Posted on: September 16, 2019
In the professional world, it is impossible to succeed without networking. Remember that old adage: “It’s not what you know. It’s who you know.” Well, it’s true. Now, this isn’t to say that competence doesn’t matter. It still does! As Dr. Fredric Neuman puts it in a Psychology Today article, “I like to think that competence is the most important determinant of professional success; but if it is, it is only over the long run.” In the short run, we cannot underestimate the importance of meeting people, cultivating those relationships and leveraging them when the time is right. Being well-known or having a lot of contacts can help you in all sorts of ways:
- Landing a job
- Securing a promotion
- Finding a new client
- Raising money
- Swaying public opinion
Remember that former coworker you took time to befriend last year? He may have a job for you now, or know someone who does. Remember that business owner you met over drinks a month ago? She may be your next client, and your friendly conversation may have made her comfortable with the idea of retaining your services.
Expanding and maintaining a wide circle of influence brings intended and unintended benefits. Sometimes you can envision a social relationship paying dividends in the future. But other times those dividends can seemingly come out of the blue, leaving you grateful that you made the effort in the first place. You never know where simply making an effort may lead you.
As I often explain to clients, I recommend making a network map, whereby you place yourself at the center and then draw circles around the perimeter to illustrate all of the various groups that make up your life. These could include:
• Your current or former hometown
• Your alma mater(s): high schools, colleges and universities
• Your local gym or YMCA
• Your favorite sports team (Go Red Sox!)
• Your political party
There are others, but you get the point. Networks affect all of us, even if we don’t always realize it. Know your map inside and out.
Look at this way: You can’t leverage your contacts if you aren’t even aware of them. Keeping a database of contacts is valuable when we need to reach out and make an ask — from raising money for a political campaign to looking for a job and finding new clients. That’s how you know which buttons to push, and when.
Once you’ve mapped out your network, it is important to create an action plan. Look at each connection on your map — from alma maters to your neighborhood — and identify two or three individuals worth contacting from each one. Then, determine the kind of contact you wish to make with each individual, whether it’s asking them for coffee, a lunch meeting, or to attend an event together. Your action plan just needs to be tailored, based on the individual.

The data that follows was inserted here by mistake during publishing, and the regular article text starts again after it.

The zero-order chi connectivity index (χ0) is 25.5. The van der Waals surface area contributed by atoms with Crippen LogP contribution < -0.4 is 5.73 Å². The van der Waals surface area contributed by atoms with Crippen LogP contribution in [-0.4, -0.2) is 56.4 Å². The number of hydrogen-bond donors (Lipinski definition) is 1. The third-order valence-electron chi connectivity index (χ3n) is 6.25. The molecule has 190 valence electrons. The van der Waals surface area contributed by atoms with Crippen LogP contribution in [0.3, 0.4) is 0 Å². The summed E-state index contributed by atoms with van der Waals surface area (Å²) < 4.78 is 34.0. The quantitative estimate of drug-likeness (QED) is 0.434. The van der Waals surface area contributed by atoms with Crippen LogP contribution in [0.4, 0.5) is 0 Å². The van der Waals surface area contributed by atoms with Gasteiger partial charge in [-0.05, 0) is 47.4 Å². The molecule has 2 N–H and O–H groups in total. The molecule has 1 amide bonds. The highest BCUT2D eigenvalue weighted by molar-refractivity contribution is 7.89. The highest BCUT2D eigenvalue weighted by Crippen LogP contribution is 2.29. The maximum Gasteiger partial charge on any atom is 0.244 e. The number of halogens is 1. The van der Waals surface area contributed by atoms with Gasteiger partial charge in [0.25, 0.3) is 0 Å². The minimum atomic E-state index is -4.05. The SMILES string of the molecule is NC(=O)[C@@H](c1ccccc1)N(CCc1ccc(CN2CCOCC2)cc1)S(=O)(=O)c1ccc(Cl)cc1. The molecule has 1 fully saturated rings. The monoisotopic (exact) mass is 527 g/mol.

At the very least, you’ll have a conversation with a new contact or someone from your past. At best, you will have gained a valuable connection — professional, personal or both.
Throughout my life (and even without consciously realizing it), I’ve made an effort to cultivate a wide circle of influence nationally and internationally, through personal and professional connections. In many cases, the line between “personal” and “professional” is blurred, as your contacts may fall into both buckets. That’s not a problem: Your personal connections can become some of your strongest professional ones, and vice versa.
During my childhood, my parents were extremely civic-minded in our little town of Bethany, Connecticut, volunteering for boards and committees to stay involved. They understood that social connection is an important part of the human condition, perhaps even the most important. We are born to be a part of groups, not only our own families but beyond.
I took their lessons to heart, but don’t just take my word for it. Empirical evidence shows that anywhere between 70%-85% of jobs are filled by word of mouth, and are never actually advertised.
The referral, in my opinion, is the most powerful form of marketing. When you receive a personal vote of confidence from an employer, colleague or prospective client, the positive impact is immeasurable. I believe word of mouth is the most efficient and effective way to advance your professional career because third-party validation is more authentic to others than your own words could ever be.
So get out there and expand your list of contacts. Connecting with others on social media platforms like Facebook and Twitter is a start, but it is by no means the be-all and end-all. Our strongest relationships are cemented in-person, not virtually. That is harder but infinitely more valuable. I repeat: Get out there. But first, build a network map to know where you’re going.
This article originally appeared on the Forbes Agency Council CommunityVoice in July 2019.